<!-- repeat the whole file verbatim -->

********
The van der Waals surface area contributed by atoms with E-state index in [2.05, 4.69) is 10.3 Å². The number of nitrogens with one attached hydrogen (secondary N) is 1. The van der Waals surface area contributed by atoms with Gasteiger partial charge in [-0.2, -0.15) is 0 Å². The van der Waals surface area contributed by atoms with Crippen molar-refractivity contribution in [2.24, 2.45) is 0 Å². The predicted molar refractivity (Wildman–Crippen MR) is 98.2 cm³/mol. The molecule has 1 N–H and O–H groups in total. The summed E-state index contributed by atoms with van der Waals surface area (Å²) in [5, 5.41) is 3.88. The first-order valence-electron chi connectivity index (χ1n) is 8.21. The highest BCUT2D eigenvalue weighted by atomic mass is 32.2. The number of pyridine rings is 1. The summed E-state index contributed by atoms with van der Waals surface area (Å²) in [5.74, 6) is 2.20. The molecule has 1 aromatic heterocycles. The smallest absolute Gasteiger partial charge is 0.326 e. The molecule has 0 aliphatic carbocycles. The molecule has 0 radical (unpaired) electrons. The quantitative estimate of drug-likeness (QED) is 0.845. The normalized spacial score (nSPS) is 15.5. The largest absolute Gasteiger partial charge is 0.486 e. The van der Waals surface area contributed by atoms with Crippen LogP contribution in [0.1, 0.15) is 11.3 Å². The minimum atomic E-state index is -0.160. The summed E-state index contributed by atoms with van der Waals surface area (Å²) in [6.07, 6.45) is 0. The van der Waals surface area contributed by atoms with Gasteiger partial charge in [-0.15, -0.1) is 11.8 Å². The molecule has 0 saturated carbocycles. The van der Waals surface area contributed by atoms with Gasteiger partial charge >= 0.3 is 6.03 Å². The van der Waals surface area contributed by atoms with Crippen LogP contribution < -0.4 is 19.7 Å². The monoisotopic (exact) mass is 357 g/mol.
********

The van der Waals surface area contributed by atoms with E-state index in [2.05, 4.69) is 10.3 Å². The number of nitrogens with one attached hydrogen (secondary N) is 1. The van der Waals surface area contributed by atoms with Gasteiger partial charge in [-0.2, -0.15) is 0 Å². The van der Waals surface area contributed by atoms with Crippen molar-refractivity contribution in [2.24, 2.45) is 0 Å². The predicted molar refractivity (Wildman–Crippen MR) is 98.2 cm³/mol. The molecule has 1 N–H and O–H groups in total. The summed E-state index contributed by atoms with van der Waals surface area (Å²) in [5, 5.41) is 3.88. The first-order valence-electron chi connectivity index (χ1n) is 8.21. The highest BCUT2D eigenvalue weighted by atomic mass is 32.2. The number of pyridine rings is 1. The summed E-state index contributed by atoms with van der Waals surface area (Å²) in [5.74, 6) is 2.20. The molecule has 1 aromatic heterocycles. The smallest absolute Gasteiger partial charge is 0.326 e. The molecule has 0 aliphatic carbocycles. The molecule has 0 radical (unpaired) electrons. The quantitative estimate of drug-likeness (QED) is 0.845. The normalized spacial score (nSPS) is 15.5. The largest absolute Gasteiger partial charge is 0.486 e. The van der Waals surface area contributed by atoms with Crippen LogP contribution in [0.1, 0.15) is 11.3 Å². The minimum atomic E-state index is -0.160. The summed E-state index contributed by atoms with van der Waals surface area (Å²) in [6.07, 6.45) is 0. The van der Waals surface area contributed by atoms with Gasteiger partial charge in [-0.15, -0.1) is 11.8 Å². The molecule has 0 saturated carbocycles. The van der Waals surface area contributed by atoms with Gasteiger partial charge >= 0.3 is 6.03 Å². The van der Waals surface area contributed by atoms with Crippen LogP contribution < -0.4 is 19.7 Å². The monoisotopic (exact) mass is 357 g/mol.